BAGHDAD The U.S. military said on Thursday it was setting a trap to "eliminate" al Qaeda militants around Baghdad, but also said 12 American soldiers had been killed in the past two days, mostly in roadside bombings.
The toll of civilian casualties continued to rise after a suicide bomber killed 16 people by ramming his truck into a government building near the northern city of Kirkuk.
Tens of thousands of U.S. and Iraqi soldiers are pushing on with simultaneous operations in Baghdad and to the north, south and west of the capital under Operation Phantom Thunder, a new plan aimed at rooting out al Qaeda fighters and other militants.
The latest offensive comes after the U.S. military completed the build-up of its forces in Iraq to 156,000 soldiers and aimed to deny militants sanctuary in the farmlands and towns surrounding Baghdad.
"To the extent that you can eliminate them, we will," said U.S. military spokesman Rear Admiral Mark Fox.
"(And) if you've got it properly cordoned then they're going to flee into somebody's arms. It's a trap."
Hard fighting was expected in the next 45-60 days, he said.
In the worst incident for the military in the past 48 hours, five soldiers were killed when a roadside bomb hit their vehicle in northeastern Baghdad on Thursday. Three Iraqi civilians and an Iraqi interpreter also died.
Another roadside bomb killed four U.S. soldiers in west Baghdad on Wednesday. Such bombs are by far the biggest killers of U.S. forces in Iraq.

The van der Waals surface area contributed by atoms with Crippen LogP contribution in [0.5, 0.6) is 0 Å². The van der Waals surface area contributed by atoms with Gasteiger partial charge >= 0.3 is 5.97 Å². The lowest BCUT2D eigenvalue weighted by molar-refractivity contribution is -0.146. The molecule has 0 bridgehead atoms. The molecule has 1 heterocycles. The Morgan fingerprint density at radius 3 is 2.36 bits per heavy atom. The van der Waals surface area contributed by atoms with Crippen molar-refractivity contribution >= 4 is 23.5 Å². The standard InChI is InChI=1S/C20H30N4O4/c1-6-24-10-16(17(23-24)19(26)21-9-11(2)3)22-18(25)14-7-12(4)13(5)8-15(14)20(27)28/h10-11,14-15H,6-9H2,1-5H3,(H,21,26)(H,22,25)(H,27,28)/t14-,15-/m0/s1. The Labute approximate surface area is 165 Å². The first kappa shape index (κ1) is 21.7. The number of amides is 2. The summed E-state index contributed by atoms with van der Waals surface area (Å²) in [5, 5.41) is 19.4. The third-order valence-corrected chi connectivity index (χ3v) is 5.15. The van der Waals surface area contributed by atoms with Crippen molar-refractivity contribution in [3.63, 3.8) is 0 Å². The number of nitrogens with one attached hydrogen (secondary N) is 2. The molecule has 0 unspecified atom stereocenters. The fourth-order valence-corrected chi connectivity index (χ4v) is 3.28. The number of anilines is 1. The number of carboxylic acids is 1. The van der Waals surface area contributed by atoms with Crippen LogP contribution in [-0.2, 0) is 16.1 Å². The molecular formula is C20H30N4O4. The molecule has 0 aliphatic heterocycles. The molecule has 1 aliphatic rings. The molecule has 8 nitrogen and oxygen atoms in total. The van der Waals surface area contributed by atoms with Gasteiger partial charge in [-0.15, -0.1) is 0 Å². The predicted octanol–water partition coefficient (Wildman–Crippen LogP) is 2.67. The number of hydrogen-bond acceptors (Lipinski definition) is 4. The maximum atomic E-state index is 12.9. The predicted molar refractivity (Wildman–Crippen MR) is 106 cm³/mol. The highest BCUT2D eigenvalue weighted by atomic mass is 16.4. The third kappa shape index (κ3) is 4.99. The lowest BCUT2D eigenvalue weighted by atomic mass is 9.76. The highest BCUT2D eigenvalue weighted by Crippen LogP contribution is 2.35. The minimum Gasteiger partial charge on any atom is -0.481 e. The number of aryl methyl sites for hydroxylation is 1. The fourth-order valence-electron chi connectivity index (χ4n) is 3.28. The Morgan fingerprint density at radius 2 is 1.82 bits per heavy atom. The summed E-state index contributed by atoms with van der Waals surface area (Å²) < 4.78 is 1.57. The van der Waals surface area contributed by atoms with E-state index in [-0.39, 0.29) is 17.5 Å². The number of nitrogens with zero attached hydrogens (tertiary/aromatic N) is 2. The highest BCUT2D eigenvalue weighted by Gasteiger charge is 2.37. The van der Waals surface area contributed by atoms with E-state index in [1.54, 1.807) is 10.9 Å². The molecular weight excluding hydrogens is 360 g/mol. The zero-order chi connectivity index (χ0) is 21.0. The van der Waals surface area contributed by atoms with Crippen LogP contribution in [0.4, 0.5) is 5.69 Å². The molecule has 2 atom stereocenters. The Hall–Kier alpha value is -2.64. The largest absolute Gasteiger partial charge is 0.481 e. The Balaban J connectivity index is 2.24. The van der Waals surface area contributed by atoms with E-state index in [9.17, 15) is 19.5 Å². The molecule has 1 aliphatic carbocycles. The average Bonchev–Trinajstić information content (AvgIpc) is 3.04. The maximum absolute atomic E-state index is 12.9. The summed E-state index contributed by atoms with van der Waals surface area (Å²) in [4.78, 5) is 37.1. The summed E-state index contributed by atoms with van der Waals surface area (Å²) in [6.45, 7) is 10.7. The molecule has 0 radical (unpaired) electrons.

Washington and U.S. commanders say that some of the most sophisticated roadside bombs -- "explosively formed penetrators", or EFPs -- are still being brought in to Iraq from neighboring Iran, a charge Tehran denies.
"I know that inside of my battle space, there are munitions clearly marked with Iranian markings, and I am losing many of my soldiers to EFPs," Major-General Rick Lynch, whose command stretches south from Baghdad to the Euphrates River and west to the Iranian border, told Reuters in an interview.
A total of 3,545 U.S. soldiers have been killed since the start of the unpopular war in March 2003.
On Baghdad's southern flank, the military said 60 suspected insurgents were detained, 17 boats used to transport bomb parts to the capital were destroyed, and weapons caches were seized.
To the north, 10,000 U.S. and Iraqi troops continued assaulting al Qaeda hideouts in an operation focused on Baquba, the volatile capital of Diyala province, that has killed 41 militants over the past three days, the U.S. military said.
Fox said it was too early to call Operation Phantom Thunder a turning point in the war but said the military was stepping up the pressure on al Qaeda.
"This is a military operation with clear objectives ... to set the conditions for the political and economic progress that the government of Iraq needs to demonstrate," Fox said.
U.S. President George W. Bush has sent 28,000 extra soldiers to help curb sectarian bloodshed and buy Shi'ite Prime Minister Nuri al-Maliki time to reach a political accommodation with disaffected minority Sunni Arabs, who are locked in a withering cycle of violence with majority Shi'ite Muslims.
The key element of political goals set by Washington, an oil law, advanced on Thursday after Kurdish officials from autonomous Kurdistan said they had reached agreement with the central government on sharing oil revenues.
Under the agreement, the Kurdistan region will take 17 percent of all oil revenue from Iraq's oil fields, the world's third largest. But there is still a dispute over who will control the fields.
In Sulaiman Bek, a town south of Kirkuk, a suicide truck bomber struck a compound housing the municipal headquarters and local town council. The blast reduced nearby houses to rubble.
Police and hospital sources said 16 people were killed and 76 wounded. At least 10 city council members, including the mayor and the police chief, were among the wounded.
(Additional reporting by Dean Yates, Waleed Ibrahim and Ross Colvin in Baghdad)